Another central practice in Religio Seluciana is sacrifice (sacrificium), a practice that renders an object sacer, i.e. dedicated to the gods. Most common forms of sacrifice are grain and salt offerings to the household gods, but animal sacrifice is also widely practiced. In the past even human sacrifice was occasionally performed in times of great trouble.
Religio Seluciana does not have an organized priestly class; the priests are elected by the community, often for limited terms, and are seen as magistrates, elected public officials. The highest-ranking priest, and the leader of the Religio, is the Pontifex Maximus, who presides over the College of Pontiffs (Collegium Pontificum), which includes the 27 flamines, the Ustulan virgins, and the other pontifices. Each of the 27 gods of the national pantheon has a flamen dedicated to his or her service; the most important flamines are those that serve the three civil gods (Di Civiles); these flamines, called the flamines maiores, are the Flamen Solaris, overseeing the cult of Sol Lucidus, Flamen Terrestris, overseeing the cult of Terra Mater, and Flamen Neflontialis, overseeing the cult of Neflons. The Ustulan Virgins (Ustules, singular Ustulis) are a female-only priesthood in charge of the cult of Ustula, the goddess of the hearth; the Ustulan Virgins are freed from the social obligations of marriage and child-bearing, and are expected to remain chaste throughout their service so they could fully dedicate themselves to the cult of Ustula. Breaking the chastity requirement was in the past punishable by death.
In addition to the members of the College of Pontiffs, other types of priests are found within the Selucian religion. Augurs (Augures) are in charge of the practice of augury, a form of divination based on interpreting the will of the gods by observing the flight of birds. Haruspices (sg. Haruspex) similarly practice divination by examining the entrails of sacrificed animals.
The senior priest within each household is the pater familias, who has the duty of overseeing the daily cult of the domestic laeses and penates, as well as the di parentes (family gods) and the spirits of the ancestors. His wife, the mater familias, oversees the household's cult to Ustula. All members of the household are obliged to worship the genius of the pater familias.
In addition to public and household worship, Religio Seluciana includes a third component, mystery cults (mysteria), of ancient Kalopian origin. Participation in mystery cults is reserved for initiates (mystae), and the practices and rituals of the mystery cults are not to be revealed to outsiders. The most important mystery cults are the Orgiastic Mysteries, dedicated to Orgius, the god of wine and other intoxicants, the Terekian Mysteries, dedicated to Terek the Bullslayer, a divinity of Brmek origin also part of Felinist Paganism, the Nephrian mysteries, focused on Irkawan goddess Nephris (Nefre), and the Adonian Mysteries, dedicated to Adonius, an ancient Cildanian god. Owing to their secretive nature, mystery cults have often been persecuted, even when Religio Seluciana was the dominant faith in the nation; the Orgiastic Mysteries in particular (Orgia, sg. Orgium) have been accused of being frenzied and indecent rites, with alcohol-induced violent sexual initiations of both sexes, all ages, and all social classes, and an instrument of conspiracy against the state. The name of the Orgiastic Mysteries is the origin of the contemporary word "orgy". A recent ruling by the College of Pontiffs decided that mystery cults are to be considered a full part of the Religio, leading to a rise in popularity of mystery cults and Paganism in general, as well as the faith adopting a more permissive nature.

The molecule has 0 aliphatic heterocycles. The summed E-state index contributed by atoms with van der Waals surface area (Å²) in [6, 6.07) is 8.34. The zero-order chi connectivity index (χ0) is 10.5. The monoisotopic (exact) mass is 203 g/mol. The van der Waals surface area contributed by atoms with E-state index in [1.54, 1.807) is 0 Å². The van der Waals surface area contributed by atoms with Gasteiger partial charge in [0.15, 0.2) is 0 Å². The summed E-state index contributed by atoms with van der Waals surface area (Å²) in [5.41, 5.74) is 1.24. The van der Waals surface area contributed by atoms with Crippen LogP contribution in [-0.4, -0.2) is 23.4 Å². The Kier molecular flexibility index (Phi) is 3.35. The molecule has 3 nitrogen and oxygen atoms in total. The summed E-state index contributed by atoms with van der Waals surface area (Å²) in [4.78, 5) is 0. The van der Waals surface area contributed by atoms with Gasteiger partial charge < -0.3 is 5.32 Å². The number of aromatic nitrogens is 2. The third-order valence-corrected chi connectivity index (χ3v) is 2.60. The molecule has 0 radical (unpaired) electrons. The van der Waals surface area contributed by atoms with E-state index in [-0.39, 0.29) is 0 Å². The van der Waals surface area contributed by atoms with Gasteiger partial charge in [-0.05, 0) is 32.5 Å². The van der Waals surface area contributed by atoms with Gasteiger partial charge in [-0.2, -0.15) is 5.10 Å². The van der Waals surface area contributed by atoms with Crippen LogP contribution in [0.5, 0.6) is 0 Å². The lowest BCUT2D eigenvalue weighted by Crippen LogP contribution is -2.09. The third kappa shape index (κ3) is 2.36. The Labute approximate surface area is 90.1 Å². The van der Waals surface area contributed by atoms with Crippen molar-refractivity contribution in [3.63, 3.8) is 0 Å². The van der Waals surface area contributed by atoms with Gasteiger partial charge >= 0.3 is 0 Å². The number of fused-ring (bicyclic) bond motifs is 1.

Historically, many different polytheistic religions were practiced on Selucian territory, and while most of them had their gods reinterpreted as aspects of Selucian deities or were outright incorporated into the religion's pantheon, more firmly established foreign cults, particularly mystery cults, were granted their own autonomous leadership and the maintenance of their own foreign rites. In modern times this status was extended to entire foreign religions with significant practice on Selucian soil, including Felinism, Geraja, and Hosio-Paganism (OOC Christo-Paganism). These foreign religions are governed by their own autonomous Collegia formed of priests and priestesses elected by their community, and although these religions are considered separate and autonomous from Religio Seluciana, they are subject to Selucian laws and the decrees of the Religio's College of Pontiffs.